we don't work with compressed video at all. The only point at which we compress is the final render - meaning of we are putting the video on the web or CD. If it's going to broadcast, generlaly speaking, there is no compression done.
There is one exception - certain video cards or programs have proprietary video codecs that are lossless but very tight. In those cases, you can compress with no real loss - however, only poeple with those programs or hardware can see the videos. That's why, in the final render, you depart from using that codec, and render uncompressed (or in a compression format people can see on the web, if that's your target).
That said, I'll ask people here to sound off about their favorite codecs for keeping the quality up. I've heard that Huffy is apretty good one for nearly lossless quality, plus DivX is pretty good. Not totally pro, but for good quality, it's a decent solution for your interim renders.
So, should I infer that the background avi should be uncompressed?
If so it will be a big file - won't that slow PI down to a crawl as it tries to manipulate the fields? I've not checked recently but I do remember using a big background avi once and it took ages to move the frame count up and down.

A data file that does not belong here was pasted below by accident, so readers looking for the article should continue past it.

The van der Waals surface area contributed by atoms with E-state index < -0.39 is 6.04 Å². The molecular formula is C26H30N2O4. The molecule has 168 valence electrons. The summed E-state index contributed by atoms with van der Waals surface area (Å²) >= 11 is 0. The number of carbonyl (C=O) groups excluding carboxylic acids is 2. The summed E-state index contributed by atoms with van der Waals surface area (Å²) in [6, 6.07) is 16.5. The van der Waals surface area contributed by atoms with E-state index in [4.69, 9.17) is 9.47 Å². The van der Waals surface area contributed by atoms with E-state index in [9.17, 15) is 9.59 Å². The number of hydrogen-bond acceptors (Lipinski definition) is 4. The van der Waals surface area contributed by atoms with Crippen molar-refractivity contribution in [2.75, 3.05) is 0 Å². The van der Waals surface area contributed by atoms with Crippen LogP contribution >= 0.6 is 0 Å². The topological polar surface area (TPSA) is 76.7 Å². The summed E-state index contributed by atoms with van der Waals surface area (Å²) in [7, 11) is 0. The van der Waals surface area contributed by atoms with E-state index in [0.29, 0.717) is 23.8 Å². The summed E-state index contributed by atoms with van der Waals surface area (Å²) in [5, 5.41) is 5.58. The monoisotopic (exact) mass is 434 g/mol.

PS would like to know what the popular Codecs are!
you might consider using a compressed video in the BG for preview purposes and then swapping it out for final render - if you are compositing in pIllusion.
You could also render an image sequence (Like Tiff TGA, PNG) from your 3D app. pIllusion can read those.
Also, you could composite your 3D and 2D in a compositing program like After Effects.
Again, in answer to your question, most pros wouldn't do their compositing directly in pIllusion because it's not a great program for that - it does a good job on a basic composite, but for anything more complicated then dropping particles on a BG layer, you start to get diminishing returns - it can do it, but it get's more difficult and isn't as flexible as programs designed to do compositing, or even an NLE that can use particle rendered as, say for example, TIFF with Alpha.
If so it will be a big file
I'll tell you what I tell all of my students when they ask why they need to buy a big harddrive: Video and Animation requires a lot of space if it's to be done right. I have 750 Gigs of external space, and I always want to buy more... That said, You can always erase the big renderes once you do your final render. So you can do OK with even a single 250 GB drive. they aren't that expensive.